The International Group for Historic Aircraft Recovery said Friday that based on all available evidence, it was reasonable to assume Earhart and navigator Fred Noonan could have survived for a while on Gardner Island before succumbing to starvation and lack of water.
The conclusion was bolstered by artifacts possible linked to the castaways that were reported found on Gardner in 1940.
Earhart and Noonan vanished during an attempt to fly around the world. They had been en route to Howland Island and were forced to make an emergency landing on a narrow reef when they ran out of fuel.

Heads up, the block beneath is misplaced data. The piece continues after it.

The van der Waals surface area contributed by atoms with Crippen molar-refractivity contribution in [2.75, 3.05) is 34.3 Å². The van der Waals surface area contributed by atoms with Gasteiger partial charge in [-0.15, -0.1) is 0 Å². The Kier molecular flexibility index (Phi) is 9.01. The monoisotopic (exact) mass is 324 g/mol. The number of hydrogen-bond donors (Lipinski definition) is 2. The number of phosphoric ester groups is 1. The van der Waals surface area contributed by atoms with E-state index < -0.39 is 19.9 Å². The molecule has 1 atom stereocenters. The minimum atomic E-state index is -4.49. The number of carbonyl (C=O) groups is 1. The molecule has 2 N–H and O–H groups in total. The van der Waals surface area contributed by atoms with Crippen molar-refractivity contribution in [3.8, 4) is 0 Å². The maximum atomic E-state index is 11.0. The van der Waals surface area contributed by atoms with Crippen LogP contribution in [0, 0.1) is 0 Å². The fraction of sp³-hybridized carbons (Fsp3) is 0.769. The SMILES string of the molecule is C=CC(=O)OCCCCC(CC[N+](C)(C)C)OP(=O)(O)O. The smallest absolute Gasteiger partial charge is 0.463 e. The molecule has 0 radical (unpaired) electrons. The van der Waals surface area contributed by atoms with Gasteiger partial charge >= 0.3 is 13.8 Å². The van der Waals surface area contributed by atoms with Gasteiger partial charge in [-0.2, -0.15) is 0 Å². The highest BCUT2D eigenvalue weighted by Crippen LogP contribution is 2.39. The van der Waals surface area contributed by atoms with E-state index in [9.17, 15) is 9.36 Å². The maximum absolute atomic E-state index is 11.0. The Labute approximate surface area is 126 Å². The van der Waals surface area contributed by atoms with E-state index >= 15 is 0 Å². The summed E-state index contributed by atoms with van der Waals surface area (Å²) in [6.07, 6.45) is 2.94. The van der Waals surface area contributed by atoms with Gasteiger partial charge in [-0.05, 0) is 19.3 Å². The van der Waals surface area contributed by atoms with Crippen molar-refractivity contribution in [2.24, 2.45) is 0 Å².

The Christian Science Monitor said the pair had enough fuel left to power the plane's radio for a few days until surf washed it off the reef.
Leaders of Delaware-based TIGHAR said that U.S. military rescuers were unable to track down the SOS messages and eventually abandoned the search. "When the search failed, all of the reported post-loss radio signals were categorically dismissed as bogus and have been largely ignored ever since," said TIGHAR Executive Director Richard Gillespie.
TIGHAR said the next step in its investigation will be an expedition to the area in July that will include an attempt to find the missing plane at the bottom of the sea using a remote-controlled submersible.